Stayin’ Alive: How Your Divorce Affects Your Medical Proxy How to make sure you make your own medical decisions, not your ex-spouse
If you are currently in the process of a divorce, your head is likely swimming with all sorts of important facts and questions:
- Who is going to get the house?
- What about the children?
- How did you even get to this point?
- And how are you going to move on with your life after this earth-shattering experience?
Nobody ever said this was going to be easy and you knew this going in. So before you have a total meltdown, sit down, take a deep breath, and tackle that giant mountain of paperwork in front of you. Read it back to front and make double – no triple – certain that you have not missed any important details.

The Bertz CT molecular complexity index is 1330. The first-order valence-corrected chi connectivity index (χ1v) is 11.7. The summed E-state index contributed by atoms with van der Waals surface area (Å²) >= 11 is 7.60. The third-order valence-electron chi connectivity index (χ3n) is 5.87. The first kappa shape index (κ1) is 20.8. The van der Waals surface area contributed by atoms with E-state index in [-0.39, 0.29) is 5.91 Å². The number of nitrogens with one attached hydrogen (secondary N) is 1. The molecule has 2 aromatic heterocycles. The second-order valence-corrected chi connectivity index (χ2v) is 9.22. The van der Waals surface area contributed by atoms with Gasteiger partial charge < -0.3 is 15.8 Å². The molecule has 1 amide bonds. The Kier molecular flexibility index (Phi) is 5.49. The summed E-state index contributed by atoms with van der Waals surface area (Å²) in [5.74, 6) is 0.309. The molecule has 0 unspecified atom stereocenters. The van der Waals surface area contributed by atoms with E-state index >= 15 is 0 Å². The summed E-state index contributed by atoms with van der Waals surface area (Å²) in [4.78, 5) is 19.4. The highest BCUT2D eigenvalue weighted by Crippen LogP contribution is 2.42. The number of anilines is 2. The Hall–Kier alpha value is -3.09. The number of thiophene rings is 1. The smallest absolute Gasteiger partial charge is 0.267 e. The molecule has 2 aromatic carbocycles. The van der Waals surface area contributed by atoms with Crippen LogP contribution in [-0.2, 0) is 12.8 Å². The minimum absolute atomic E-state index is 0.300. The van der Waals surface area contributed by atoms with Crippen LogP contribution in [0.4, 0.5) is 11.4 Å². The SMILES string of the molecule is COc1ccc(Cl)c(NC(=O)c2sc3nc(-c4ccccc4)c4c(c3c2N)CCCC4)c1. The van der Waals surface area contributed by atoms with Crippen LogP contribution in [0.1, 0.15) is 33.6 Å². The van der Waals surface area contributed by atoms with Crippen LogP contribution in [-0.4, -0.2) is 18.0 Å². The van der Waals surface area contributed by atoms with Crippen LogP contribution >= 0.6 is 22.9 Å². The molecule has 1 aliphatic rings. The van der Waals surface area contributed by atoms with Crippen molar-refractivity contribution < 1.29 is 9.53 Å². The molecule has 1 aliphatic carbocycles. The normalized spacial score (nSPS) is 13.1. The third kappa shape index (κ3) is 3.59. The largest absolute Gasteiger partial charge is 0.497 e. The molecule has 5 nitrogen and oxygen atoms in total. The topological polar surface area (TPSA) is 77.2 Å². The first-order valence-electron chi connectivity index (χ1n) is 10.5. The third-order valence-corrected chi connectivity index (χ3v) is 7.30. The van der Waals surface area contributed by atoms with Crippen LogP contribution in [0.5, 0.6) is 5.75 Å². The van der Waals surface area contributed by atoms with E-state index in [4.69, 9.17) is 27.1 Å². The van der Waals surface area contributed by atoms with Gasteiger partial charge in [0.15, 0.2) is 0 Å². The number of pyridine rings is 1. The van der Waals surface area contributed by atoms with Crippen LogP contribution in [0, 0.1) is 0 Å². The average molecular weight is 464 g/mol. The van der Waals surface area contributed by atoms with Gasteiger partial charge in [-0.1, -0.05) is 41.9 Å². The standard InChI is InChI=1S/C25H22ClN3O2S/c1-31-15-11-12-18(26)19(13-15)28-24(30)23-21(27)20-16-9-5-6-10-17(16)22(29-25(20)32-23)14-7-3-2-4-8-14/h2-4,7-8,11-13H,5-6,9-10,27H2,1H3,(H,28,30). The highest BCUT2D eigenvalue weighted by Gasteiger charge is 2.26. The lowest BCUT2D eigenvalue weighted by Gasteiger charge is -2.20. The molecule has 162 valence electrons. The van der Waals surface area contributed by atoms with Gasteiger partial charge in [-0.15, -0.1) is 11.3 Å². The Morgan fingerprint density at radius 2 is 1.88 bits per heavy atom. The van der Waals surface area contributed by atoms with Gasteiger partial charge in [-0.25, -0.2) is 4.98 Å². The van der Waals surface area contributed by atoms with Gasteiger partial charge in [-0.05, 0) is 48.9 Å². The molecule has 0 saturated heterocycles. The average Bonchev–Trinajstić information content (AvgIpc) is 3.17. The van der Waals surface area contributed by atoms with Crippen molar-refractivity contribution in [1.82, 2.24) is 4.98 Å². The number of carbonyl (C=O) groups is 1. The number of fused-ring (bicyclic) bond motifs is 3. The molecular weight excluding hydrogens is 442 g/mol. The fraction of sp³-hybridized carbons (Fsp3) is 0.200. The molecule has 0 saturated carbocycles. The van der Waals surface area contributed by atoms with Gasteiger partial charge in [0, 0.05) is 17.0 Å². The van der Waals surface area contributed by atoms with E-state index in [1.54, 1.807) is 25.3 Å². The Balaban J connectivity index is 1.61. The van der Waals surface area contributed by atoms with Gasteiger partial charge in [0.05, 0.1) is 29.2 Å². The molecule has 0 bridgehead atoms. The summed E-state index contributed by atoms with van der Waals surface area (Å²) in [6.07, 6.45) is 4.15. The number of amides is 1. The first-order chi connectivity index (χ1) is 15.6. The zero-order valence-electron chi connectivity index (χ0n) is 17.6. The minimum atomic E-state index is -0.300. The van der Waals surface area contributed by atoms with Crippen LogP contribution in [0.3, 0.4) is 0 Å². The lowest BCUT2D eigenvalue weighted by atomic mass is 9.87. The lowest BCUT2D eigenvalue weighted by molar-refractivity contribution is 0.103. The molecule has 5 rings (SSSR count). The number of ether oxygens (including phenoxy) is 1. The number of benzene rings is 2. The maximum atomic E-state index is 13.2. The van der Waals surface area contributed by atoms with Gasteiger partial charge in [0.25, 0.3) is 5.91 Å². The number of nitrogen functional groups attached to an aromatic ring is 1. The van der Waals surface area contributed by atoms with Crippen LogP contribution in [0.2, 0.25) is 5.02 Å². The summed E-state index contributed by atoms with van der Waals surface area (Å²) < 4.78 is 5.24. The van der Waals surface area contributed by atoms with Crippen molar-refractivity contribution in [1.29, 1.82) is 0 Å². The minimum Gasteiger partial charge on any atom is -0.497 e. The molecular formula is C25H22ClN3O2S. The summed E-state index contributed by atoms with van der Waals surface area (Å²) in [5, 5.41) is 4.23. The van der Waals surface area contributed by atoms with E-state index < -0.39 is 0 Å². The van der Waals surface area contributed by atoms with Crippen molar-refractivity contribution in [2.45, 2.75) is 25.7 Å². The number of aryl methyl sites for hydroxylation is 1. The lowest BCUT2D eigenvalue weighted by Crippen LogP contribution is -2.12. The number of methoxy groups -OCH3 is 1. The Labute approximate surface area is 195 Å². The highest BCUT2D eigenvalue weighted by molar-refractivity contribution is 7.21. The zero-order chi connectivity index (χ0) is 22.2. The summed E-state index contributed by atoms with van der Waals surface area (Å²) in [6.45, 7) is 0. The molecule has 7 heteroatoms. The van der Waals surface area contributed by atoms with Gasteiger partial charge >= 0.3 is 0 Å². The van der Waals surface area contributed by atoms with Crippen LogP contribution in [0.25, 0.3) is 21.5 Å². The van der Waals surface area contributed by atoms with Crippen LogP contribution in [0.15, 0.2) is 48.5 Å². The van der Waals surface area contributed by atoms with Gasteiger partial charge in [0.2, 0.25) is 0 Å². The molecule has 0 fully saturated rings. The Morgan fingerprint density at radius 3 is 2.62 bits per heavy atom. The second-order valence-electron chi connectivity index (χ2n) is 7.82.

One thing that you might not have even considered amidst the sea of paperwork and information are issues related to your health. Your physical health might be the furthest thing from your mind right now but it is vital that you realize the importance of such things as power of attorney, choice of health care proxy, and estate plans in general. For most of us, our spouse is listed as our emergency contact, our go-to person for any sort of emergency, and the one who holds the power to speak for us. After all, this is your spouse, your other half, a part of you that knows every pertinent detail of your life. When you were married, this was a huge convenience and safety net. Not anymore. Now, you must remove all power your spouse holds and pass it on to someone else, someone with your best interests in mind, someone you trust to handle your personal matters in the event that you become incapable of handling them yourself. Your health and health information is not something you want to put off, because tomorrow is unpredictable and anything could happen.